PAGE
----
Researchers have identified a combination of biological markers in patients with dengue that could predict whether they go on to develop moderate to severe disease, according to a study published today in eLife.
Biomarkers are used to identify the state or risk of a disease in patients. Examples of biomarkers can include naturally occurring molecules or genes in the vascular, inflammatory or other biological pathways. The new findings could aid the development of biomarker panels for clinical use and help improve triage and risk prediction in patients with dengue.
Dengue is the most common mosquito-borne viral disease to affect humans globally. In 2019, the World Health Organization identified dengue as one of the top 10 threats to global health, with transmission occurring in 129 countries and an estimated 3.9 billion people being at risk.
“While most symptomatic dengue infections are self-limiting, a small number of patients develop complications that usually occur at around four to six days from symptom onset,” explains first author Vuong Nguyen Lam, Researcher and PHD Student at Oxford University Clinical Research Unit (OUCRU), Ho Chi Minh City, Vietnam. “Large numbers of patients therefore need regular assessments to identify these complications. The accurate and early identification of such patients, particularly within the first three days of illness, should allow for the appropriate care to be provided.”
The role of blood biomarkers in predicting severe outcomes has been investigated in other studies, but mostly in the later stages of disease progression or at hospital admission. Many of these biomarkers either peak too late in the disease course or have too short a half-life to be clinically useful.
To address this, Vuong and colleagues selected 10 candidate biomarkers from vascular, immunological and inflammatory pathways that are associated with dengue disease pathogenesis. These biomarkers were: VCAM-1, SDC-1, Ang-2, IL-8, IP-10, IL-1RA, sCD163, sTREM-1, ferritin, and CRP. They were chosen based on their likelihood to be increased during the early stages of disease.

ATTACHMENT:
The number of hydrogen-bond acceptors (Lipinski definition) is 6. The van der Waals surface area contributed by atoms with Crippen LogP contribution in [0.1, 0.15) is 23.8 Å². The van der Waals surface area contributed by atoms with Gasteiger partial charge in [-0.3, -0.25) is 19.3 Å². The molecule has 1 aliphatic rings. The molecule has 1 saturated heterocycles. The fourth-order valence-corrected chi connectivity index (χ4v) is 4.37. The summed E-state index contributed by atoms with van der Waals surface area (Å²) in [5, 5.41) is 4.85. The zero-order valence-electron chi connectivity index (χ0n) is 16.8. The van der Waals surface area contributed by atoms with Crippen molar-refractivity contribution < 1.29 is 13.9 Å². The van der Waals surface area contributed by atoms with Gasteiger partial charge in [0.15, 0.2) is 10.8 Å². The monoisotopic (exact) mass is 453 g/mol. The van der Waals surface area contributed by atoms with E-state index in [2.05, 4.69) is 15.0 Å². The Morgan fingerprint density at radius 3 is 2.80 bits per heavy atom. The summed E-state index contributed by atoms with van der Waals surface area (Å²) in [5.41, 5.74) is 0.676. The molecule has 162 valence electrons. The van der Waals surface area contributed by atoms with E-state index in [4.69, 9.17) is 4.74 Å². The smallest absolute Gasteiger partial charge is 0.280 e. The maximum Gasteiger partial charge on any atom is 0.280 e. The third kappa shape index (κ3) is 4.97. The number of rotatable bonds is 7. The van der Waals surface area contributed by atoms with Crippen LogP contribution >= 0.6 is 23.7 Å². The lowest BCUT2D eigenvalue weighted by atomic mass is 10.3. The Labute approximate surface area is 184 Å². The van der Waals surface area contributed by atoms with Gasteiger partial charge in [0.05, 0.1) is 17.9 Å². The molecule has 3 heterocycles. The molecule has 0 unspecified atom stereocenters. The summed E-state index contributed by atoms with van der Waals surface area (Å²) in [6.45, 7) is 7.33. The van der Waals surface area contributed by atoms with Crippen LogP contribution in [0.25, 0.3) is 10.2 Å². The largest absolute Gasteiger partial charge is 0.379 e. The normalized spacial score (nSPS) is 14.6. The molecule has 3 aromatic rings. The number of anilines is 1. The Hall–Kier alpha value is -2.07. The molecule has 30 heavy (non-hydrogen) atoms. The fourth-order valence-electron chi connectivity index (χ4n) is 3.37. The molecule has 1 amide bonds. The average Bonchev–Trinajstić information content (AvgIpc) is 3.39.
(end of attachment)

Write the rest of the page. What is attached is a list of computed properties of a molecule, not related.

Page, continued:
The team then conducted a study using samples and clinical information from a large multi-country observational study called ‘Clinical evaluation of dengue and identification of risk factors for severe disease’ (IDAMS study). Of the 2,694 laboratory-confirmed dengue cases included in the IDAMS study, 38 and 266 cases were classified as severe and moderate dengue, respectively.
For the current study, the researchers selected 281 cases in four countries – Vietnam, Cambodia, Malaysia and El Salvador – as the blood samples from these participants were stored at the OUCRU laboratory. For comparison, the team also selected 556 patients with uncomplicated dengue who shared similar geographies and demographic characteristics.
They measured the participants’ blood biomarkers at two different time points – one during the first three days of illness, and the second following recovery (10–31 days after symptom onset). They found that, during the first three days of illness, higher levels of any of the 10 biomarkers increased a patient’s risk of developing moderate to severe dengue.
They also identified a combination of six biomarkers that was best associated with severe disease in children, and a combination of seven biomarkers that was best associated with severe disease in adults. “This highlights how relationships between biomarkers and clinical outcome can differ between age groups,” Vuong says.
“Together, our findings should assist the development of biomarker panels to help improve future triage and early assessment of dengue patients,” concludes senior author Sophie Yacoub, Dengue Research Group Head at OUCRU. “This would help improve individual patient management and healthcare allocation, which would be of major public health benefit especially in outbreak settings.”
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The Oxford University Clinical Research Unit (OUCRU) is a large-scale clinical and public health research unit based in Vietnam, Indonesia and Nepal. Our strategic aim is to have a positive and significant impact on global health and, in particular, the prevention, diagnosis and treatment of infectious diseases. OUCRU is one of five Wellcome Trust Major Overseas Programmes. Together with our partners, we have led a highly successful effort in enhancing the infrastructure and capacity to perform clinical trials and basic scientific research in Vietnam, Indonesia and Nepal. Our 10-year vision is to have a local, regional and global impact on health by leading a locally driven research programme on infectious diseases in Southeast Asia.